Four years since her mainstream breakout came with ‘Groceries’, Mallrat (aka Grace Shaw) has blossomed into much more than just a bedroom-pop darling.
- READ MORE: Mallrat: “When pop music is done with respect for the listeners, it’s perfect and exciting and beautiful”
Her debut studio album promises everything from heady hip-hop (the Azealia Banks-featuring ‘Surprise Me’) and trap-pop (‘Your Love’) to gloom-inflected indie-rock (‘Teeth’) and ‘90s-channelling guitar pop (‘Rockstar’). It’s primed to be a deep dive into Shaw’s kaleidoscopic musical psyche, with the boundary-pushing artist having described it as “a demonstration of [herself] not pretending to be anyone else”. MD
Mallrat’s ‘Butterfly Blue’ is out May 13 via Dew Process.
‘Everything Is Dangerous But Nothing’s Surprising’
- READ MORE: Body Type on their fiery debut album: “I was trying to occupy the space that is so stereotypically male”
Clearer in its convictions – namely, the imperative to stand firm in one’s power despite those that would see you relinquish it – ‘Everything Is Dangerous But Nothing’s Surprising’ is an unflinching and incendiary record, anchored by the band’s extremely sharp musical chemistry. AG
Body Type’s ‘Everything Is Dangerous But Nothing’s Surprising’ is out May 20 via Poison City Records.
Eliza & The Delusionals
‘Now And Then’
For their full-length debut, Eliza & The Delusionals lean heavily on their ‘90s pop and rock influences – think the likes of No Doubt, Mazzy Star and Alanis Morissette – but imbue it with a bright and biting, distinctly modern flair that makes them perfectly suited to rule the pop-rock scene of 2022. ‘YOU’ is a particular highlight, channelling Pale Waves with its big, booming chorus and ever-so-slightly angsty slant. MD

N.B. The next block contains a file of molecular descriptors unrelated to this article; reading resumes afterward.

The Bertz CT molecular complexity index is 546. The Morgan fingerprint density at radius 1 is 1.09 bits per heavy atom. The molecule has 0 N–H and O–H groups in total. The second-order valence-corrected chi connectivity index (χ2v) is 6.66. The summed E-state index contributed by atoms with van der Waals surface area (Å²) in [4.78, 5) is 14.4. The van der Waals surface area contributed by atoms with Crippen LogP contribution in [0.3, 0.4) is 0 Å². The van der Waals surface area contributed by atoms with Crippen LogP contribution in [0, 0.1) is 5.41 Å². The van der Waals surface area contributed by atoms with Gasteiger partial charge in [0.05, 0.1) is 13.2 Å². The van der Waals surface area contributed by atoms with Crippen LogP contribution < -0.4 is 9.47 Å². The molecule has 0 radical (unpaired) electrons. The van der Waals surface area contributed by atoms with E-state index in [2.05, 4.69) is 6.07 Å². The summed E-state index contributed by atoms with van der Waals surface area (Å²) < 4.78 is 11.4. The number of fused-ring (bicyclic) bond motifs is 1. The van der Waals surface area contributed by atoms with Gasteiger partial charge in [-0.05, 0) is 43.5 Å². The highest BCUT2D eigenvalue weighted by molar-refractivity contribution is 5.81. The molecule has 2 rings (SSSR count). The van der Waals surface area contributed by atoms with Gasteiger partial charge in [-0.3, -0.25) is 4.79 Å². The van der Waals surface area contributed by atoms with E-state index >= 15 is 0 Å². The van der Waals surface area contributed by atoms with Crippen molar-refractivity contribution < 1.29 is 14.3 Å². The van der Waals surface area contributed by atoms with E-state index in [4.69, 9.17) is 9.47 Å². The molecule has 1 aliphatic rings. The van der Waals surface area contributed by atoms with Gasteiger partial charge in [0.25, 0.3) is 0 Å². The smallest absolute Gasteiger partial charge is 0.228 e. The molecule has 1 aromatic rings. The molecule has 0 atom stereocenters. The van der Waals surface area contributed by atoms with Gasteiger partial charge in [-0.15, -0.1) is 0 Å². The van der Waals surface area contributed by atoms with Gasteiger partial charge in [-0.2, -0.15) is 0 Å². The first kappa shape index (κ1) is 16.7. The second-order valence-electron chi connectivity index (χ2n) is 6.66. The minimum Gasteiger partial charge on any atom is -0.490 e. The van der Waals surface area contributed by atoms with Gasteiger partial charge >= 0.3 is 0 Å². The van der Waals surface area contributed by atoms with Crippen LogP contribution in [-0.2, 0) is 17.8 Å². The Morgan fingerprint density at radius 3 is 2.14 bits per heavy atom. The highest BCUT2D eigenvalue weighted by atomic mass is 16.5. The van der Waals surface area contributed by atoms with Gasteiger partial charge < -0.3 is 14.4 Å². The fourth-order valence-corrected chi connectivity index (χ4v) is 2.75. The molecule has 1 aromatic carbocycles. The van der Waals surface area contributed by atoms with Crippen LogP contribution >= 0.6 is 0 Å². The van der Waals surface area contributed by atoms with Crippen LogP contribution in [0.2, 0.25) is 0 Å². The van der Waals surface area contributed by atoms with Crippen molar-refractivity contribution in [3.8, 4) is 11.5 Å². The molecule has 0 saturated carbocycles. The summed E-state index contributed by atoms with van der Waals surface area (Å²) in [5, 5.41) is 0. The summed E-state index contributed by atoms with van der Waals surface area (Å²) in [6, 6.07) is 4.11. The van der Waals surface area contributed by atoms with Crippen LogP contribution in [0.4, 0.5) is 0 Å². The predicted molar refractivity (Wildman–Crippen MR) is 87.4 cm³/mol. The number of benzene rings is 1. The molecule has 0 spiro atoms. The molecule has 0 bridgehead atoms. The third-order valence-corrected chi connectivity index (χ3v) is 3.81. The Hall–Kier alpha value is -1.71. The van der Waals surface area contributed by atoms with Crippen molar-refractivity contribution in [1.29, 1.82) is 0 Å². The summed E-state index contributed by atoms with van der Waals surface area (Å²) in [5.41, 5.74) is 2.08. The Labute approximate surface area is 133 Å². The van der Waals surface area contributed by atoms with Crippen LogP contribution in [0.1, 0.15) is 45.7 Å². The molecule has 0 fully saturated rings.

Eliza & The Delusionals’ ‘Now And Then’ is out May 20 via Cooking Vinyl Australia.
Harley Streten‘s first proper studio album in six years reaffirms why the powerhouse producer is one of our most in-demand exports. Assisted by the likes of Damon Albarn, Caroline Polachek and MAY-A, ‘Palaces’ sees Streten following his intuition with more confidence than ever before, boasting as many festival-primed flexes as out-there experimentation. AG
Flume’s ‘Palaces’ is out May 20 via Future Classic.
‘Paint Me Blue’
We’re in the golden age of ocker punk, with bands like Sly Withers, WAAX and Bakers Eddy pumping out a seemingly endless onslaught of hits defined by ultra-catchy hooks, pummelling wallops of distortion and that beautifully schlocky strine. Semantics join the top tier without a hitch on their enthralling debut LP, ‘Paint Me Blue’, with explosive cuts of melodically charged emo (like ‘Carousel’ and ‘Embrace Monotony’), grungy slow-burners (‘Lighter Glow’, ‘Leafwing’) and tracks that hit an alluring sweet-spot between the two (‘Get In The Car’, ‘This Love Could Kill You’). MD
Semantics’ ‘Paint Me Blue’ is out May 20 via SideOneDummy / Cooking Vinyl Australia.
‘Baby, We’re Ascending’
After years of attention-grabbing DJ sets and collaborations with the likes of The Chemical Brothers and The xx’s Romy, the Australian-born, London-based producer’s debut album was crafted during lockdown as a salve amid shut-down dancefloors. Across 13 tracks, Teneil Throssell oscillates between warped, glitchy experimentation and euphoric release, slowly revealing a vivid world of future-facing electronica that feels innately human, reaching for connection throughout. AG
HAAi’s ‘Baby, We’re Ascending’ is out May 27 via Mute Artists.